Jackson is a good student and on target academically, so there isn't really anything to worry about at this point. That makes life easier. When I asked him what he wanted to learn about, he told me oceans and Spanish. So, we'll be starting in the fall with thematic unit on oceans. We'll incorporate our reading, writing, math and science, of course, into the ocean theme. I'm going to use Jeanie Fulbright's Young Explorer Series: Swimming Creatures of the Fifth Day for the backbone in our science discussions and activities. We'll supplement with books from the library and other things as well.
I'm going to try to take him to The Summit for Spanish classes each day, if they are available. I taught at The Summit this year and they have a great K-4 Spanish program that Jackson loves. Hopefully, we can take advantage of their expertise in that area!
We've got Sequential Spelling, Horizons Math and Shurley English to cover the rest of language arts and math. For social studies, we are going to focus on American history and symbols. Of course, we won't be glued to any of these sets of curriculum. I'll change it up and add lots of stuff along the way. I think we are going to have a great time! I'm excited to have the opportunity to do what I love most with the kids I love most in the world. It's a great feeling as a teacher when you know you have done your job and your students "get it". I'm really looking forward to having those experiences with my own boys.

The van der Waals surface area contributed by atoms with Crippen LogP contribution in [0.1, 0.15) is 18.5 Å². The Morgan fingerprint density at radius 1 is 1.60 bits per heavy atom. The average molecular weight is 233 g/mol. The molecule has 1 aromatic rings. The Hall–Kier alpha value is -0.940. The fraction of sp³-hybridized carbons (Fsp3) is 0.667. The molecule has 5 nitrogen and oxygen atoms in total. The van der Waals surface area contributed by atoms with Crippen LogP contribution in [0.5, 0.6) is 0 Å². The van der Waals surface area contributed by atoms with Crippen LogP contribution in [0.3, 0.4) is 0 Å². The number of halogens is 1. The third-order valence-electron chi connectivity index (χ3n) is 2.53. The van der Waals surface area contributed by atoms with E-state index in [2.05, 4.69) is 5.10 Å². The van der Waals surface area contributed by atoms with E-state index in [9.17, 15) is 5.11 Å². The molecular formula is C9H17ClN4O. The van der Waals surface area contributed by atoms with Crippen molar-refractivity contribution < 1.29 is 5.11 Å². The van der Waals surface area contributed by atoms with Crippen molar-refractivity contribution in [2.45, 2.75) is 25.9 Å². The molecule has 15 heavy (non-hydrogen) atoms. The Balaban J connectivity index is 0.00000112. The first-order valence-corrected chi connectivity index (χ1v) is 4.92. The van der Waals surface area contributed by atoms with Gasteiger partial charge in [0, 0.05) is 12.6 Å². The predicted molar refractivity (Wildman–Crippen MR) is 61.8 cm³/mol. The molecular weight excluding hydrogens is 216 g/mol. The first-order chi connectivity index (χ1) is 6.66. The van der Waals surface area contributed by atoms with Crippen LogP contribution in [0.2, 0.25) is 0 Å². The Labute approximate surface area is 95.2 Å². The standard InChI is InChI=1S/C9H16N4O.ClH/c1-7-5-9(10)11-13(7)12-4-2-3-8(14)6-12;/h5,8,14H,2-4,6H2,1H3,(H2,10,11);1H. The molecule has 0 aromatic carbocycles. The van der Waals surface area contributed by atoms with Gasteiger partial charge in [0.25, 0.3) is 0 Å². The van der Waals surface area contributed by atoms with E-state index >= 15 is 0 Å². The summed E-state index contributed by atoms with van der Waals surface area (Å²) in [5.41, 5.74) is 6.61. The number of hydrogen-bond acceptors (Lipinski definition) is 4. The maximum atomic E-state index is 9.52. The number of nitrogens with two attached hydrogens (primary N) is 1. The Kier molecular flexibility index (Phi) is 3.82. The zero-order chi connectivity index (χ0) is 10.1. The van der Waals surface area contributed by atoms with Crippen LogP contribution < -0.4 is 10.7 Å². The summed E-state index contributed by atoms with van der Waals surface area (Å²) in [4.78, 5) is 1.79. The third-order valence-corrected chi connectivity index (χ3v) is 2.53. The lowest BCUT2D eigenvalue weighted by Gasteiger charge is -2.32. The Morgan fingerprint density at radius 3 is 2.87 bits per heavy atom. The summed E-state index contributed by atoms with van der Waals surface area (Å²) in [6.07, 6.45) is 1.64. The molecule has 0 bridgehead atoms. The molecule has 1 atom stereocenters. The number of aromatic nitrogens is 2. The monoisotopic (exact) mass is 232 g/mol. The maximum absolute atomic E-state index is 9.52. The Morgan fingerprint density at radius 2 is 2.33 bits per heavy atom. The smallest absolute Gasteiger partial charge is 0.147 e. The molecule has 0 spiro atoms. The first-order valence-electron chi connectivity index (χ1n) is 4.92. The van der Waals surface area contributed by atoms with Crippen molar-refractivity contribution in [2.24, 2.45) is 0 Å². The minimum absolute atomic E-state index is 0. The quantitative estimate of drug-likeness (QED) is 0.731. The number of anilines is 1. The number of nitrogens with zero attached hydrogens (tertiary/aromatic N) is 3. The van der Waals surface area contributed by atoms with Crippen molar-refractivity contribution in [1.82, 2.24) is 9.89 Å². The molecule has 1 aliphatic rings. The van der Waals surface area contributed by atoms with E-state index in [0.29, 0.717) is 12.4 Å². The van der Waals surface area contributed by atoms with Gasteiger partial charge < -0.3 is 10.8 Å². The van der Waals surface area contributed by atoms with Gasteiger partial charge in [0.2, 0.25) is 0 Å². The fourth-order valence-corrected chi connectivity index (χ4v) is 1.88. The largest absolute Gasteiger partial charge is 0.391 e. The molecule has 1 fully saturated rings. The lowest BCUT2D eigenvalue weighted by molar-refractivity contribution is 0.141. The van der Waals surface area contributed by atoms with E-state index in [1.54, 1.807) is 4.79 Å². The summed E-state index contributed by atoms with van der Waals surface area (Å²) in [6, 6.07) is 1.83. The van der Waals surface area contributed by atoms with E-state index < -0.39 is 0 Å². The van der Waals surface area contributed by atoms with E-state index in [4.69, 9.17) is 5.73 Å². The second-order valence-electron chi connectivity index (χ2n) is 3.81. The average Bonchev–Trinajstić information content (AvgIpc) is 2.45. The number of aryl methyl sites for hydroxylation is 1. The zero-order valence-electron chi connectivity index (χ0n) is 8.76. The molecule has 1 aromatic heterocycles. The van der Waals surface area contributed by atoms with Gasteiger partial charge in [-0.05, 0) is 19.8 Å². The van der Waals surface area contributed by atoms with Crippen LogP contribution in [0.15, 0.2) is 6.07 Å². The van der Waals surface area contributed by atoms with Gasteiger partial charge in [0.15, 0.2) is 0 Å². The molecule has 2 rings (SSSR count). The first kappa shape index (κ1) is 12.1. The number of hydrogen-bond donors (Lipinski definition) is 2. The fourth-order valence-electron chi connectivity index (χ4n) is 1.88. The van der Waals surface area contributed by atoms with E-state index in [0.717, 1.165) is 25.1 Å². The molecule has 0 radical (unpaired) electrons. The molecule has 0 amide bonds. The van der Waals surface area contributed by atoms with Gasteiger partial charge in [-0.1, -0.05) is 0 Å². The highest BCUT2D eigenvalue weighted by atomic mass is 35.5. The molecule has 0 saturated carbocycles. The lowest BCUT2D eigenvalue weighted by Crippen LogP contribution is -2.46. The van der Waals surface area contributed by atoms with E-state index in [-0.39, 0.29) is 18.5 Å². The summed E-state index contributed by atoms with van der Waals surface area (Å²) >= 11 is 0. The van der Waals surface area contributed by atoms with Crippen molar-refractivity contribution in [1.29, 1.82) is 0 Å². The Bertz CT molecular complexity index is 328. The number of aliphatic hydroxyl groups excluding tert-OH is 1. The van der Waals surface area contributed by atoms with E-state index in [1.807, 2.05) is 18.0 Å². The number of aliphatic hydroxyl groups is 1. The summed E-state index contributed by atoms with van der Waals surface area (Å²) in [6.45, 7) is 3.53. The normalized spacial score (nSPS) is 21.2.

We will also study one artist and composer at a time. I'm thinking we'll stick with the same ones for six weeks or so, but we'll see how that goes. We'll do these activities as a family whenever possible, so that the younger ones get lots of great exposure. Actually, Carter and Harrison will be able to participate with any or all of our activities as much as they can and as they are interested. I can't imagine what they'll learn just from being with their older brother. I'm excited to see what progress we'll make!
I've been doing quite a bit of reading about Charlotte Mason, who was an educator in England at the turn of the 20th century. One of her primary focal points was spending a large amount of time outside studying and observing nature. We are going to try to incorporate this as well. Hopefully, our time outside exploring will encourage the boys' natural curiosity and help foster their scientific minds. I think they'll enjoy it. I need to gather up some field guides to keep handy.
I think it's a good plan to start with. And, of course, another benefit of homeschooling is that if it doesn't work or if we're not happy - we'll change it! Some of you may be wondering about our social interaction, but that's too much for one post. Tomorrow, I'll tell you about what we'll be doing when we're not at home.